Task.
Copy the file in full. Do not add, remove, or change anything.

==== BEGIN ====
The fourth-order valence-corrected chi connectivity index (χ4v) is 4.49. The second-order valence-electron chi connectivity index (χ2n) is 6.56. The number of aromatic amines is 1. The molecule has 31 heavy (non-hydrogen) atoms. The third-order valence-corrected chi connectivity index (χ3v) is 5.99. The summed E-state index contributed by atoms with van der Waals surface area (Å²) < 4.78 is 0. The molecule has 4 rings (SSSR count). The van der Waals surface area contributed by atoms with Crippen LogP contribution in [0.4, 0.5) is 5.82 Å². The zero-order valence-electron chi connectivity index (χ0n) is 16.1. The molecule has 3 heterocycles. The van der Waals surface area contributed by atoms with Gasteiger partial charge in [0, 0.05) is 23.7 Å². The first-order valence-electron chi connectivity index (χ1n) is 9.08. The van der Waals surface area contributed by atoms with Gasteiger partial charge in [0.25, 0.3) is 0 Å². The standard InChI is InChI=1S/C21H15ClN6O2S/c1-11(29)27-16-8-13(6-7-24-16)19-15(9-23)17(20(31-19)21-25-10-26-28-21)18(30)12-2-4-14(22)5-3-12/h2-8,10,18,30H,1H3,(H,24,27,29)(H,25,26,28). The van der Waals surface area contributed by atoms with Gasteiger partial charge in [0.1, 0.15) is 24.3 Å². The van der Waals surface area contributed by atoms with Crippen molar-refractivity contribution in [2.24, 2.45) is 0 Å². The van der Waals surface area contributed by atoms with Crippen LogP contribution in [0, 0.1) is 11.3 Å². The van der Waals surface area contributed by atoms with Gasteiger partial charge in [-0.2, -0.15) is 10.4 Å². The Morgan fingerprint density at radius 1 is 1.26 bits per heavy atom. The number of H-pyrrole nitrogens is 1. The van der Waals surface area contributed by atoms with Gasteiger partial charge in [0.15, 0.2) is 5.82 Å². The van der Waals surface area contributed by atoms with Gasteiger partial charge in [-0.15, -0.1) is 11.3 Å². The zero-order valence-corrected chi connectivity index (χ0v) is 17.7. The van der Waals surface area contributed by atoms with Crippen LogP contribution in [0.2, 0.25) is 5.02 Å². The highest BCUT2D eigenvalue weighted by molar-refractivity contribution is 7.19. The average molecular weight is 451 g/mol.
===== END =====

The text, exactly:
The fourth-order valence-corrected chi connectivity index (χ4v) is 4.49. The second-order valence-electron chi connectivity index (χ2n) is 6.56. The number of aromatic amines is 1. The molecule has 31 heavy (non-hydrogen) atoms. The third-order valence-corrected chi connectivity index (χ3v) is 5.99. The summed E-state index contributed by atoms with van der Waals surface area (Å²) < 4.78 is 0. The molecule has 4 rings (SSSR count). The van der Waals surface area contributed by atoms with Crippen LogP contribution in [0.4, 0.5) is 5.82 Å². The zero-order valence-electron chi connectivity index (χ0n) is 16.1. The molecule has 3 heterocycles. The van der Waals surface area contributed by atoms with Gasteiger partial charge in [0, 0.05) is 23.7 Å². The first-order valence-electron chi connectivity index (χ1n) is 9.08. The van der Waals surface area contributed by atoms with Gasteiger partial charge in [0.25, 0.3) is 0 Å². The standard InChI is InChI=1S/C21H15ClN6O2S/c1-11(29)27-16-8-13(6-7-24-16)19-15(9-23)17(20(31-19)21-25-10-26-28-21)18(30)12-2-4-14(22)5-3-12/h2-8,10,18,30H,1H3,(H,24,27,29)(H,25,26,28). The van der Waals surface area contributed by atoms with Gasteiger partial charge in [0.1, 0.15) is 24.3 Å². The van der Waals surface area contributed by atoms with Crippen molar-refractivity contribution in [2.24, 2.45) is 0 Å². The van der Waals surface area contributed by atoms with Crippen LogP contribution in [0, 0.1) is 11.3 Å². The van der Waals surface area contributed by atoms with Gasteiger partial charge in [-0.2, -0.15) is 10.4 Å². The Morgan fingerprint density at radius 1 is 1.26 bits per heavy atom. The number of H-pyrrole nitrogens is 1. The van der Waals surface area contributed by atoms with Gasteiger partial charge in [0.15, 0.2) is 5.82 Å². The van der Waals surface area contributed by atoms with Gasteiger partial charge in [-0.15, -0.1) is 11.3 Å². The zero-order valence-corrected chi connectivity index (χ0v) is 17.7. The van der Waals surface area contributed by atoms with Crippen LogP contribution in [0.2, 0.25) is 5.02 Å². The highest BCUT2D eigenvalue weighted by molar-refractivity contribution is 7.19. The average molecular weight is 451 g/mol.